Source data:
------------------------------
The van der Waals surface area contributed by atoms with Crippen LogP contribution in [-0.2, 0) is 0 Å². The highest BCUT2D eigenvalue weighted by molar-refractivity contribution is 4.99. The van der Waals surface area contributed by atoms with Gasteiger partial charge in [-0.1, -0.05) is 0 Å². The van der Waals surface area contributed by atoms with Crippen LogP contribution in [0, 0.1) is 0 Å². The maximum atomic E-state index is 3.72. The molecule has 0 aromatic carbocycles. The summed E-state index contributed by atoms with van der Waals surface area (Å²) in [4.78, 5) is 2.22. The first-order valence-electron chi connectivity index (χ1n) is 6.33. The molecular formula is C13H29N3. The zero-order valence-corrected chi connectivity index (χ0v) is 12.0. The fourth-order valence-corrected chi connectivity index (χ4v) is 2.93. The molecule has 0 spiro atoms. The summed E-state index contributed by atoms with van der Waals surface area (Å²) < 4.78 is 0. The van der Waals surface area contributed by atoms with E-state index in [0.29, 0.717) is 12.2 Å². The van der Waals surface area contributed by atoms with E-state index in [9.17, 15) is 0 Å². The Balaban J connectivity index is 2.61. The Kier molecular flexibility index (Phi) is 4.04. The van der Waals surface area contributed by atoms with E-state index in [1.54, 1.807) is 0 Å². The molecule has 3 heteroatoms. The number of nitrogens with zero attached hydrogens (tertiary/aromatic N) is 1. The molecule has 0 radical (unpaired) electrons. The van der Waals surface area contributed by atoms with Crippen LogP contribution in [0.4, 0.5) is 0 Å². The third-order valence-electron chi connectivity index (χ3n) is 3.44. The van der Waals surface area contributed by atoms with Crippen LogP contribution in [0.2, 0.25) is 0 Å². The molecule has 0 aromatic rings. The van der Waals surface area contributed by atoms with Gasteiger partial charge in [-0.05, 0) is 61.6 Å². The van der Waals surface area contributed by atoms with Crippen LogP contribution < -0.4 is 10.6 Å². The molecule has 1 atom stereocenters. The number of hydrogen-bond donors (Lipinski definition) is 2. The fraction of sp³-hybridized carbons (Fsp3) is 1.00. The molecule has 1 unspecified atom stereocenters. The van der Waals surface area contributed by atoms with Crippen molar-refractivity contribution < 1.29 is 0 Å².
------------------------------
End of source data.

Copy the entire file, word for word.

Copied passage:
The van der Waals surface area contributed by atoms with Crippen LogP contribution in [-0.2, 0) is 0 Å². The highest BCUT2D eigenvalue weighted by molar-refractivity contribution is 4.99. The van der Waals surface area contributed by atoms with Gasteiger partial charge in [-0.1, -0.05) is 0 Å². The van der Waals surface area contributed by atoms with Crippen LogP contribution in [0, 0.1) is 0 Å². The maximum atomic E-state index is 3.72. The molecule has 0 aromatic carbocycles. The summed E-state index contributed by atoms with van der Waals surface area (Å²) in [4.78, 5) is 2.22. The first-order valence-electron chi connectivity index (χ1n) is 6.33. The molecular formula is C13H29N3. The zero-order valence-corrected chi connectivity index (χ0v) is 12.0. The fourth-order valence-corrected chi connectivity index (χ4v) is 2.93. The molecule has 0 spiro atoms. The summed E-state index contributed by atoms with van der Waals surface area (Å²) < 4.78 is 0. The van der Waals surface area contributed by atoms with E-state index in [0.29, 0.717) is 12.2 Å². The van der Waals surface area contributed by atoms with E-state index in [9.17, 15) is 0 Å². The Balaban J connectivity index is 2.61. The Kier molecular flexibility index (Phi) is 4.04. The van der Waals surface area contributed by atoms with E-state index in [1.54, 1.807) is 0 Å². The molecule has 3 heteroatoms. The number of nitrogens with zero attached hydrogens (tertiary/aromatic N) is 1. The molecule has 0 radical (unpaired) electrons. The van der Waals surface area contributed by atoms with Crippen LogP contribution in [0.4, 0.5) is 0 Å². The third-order valence-electron chi connectivity index (χ3n) is 3.44. The van der Waals surface area contributed by atoms with Crippen LogP contribution in [0.2, 0.25) is 0 Å². The molecule has 0 aromatic rings. The van der Waals surface area contributed by atoms with Gasteiger partial charge in [-0.05, 0) is 61.6 Å². The van der Waals surface area contributed by atoms with Crippen LogP contribution < -0.4 is 10.6 Å². The molecule has 1 atom stereocenters. The number of hydrogen-bond donors (Lipinski definition) is 2. The fraction of sp³-hybridized carbons (Fsp3) is 1.00. The molecule has 1 unspecified atom stereocenters. The van der Waals surface area contributed by atoms with Crippen molar-refractivity contribution < 1.29 is 0 Å².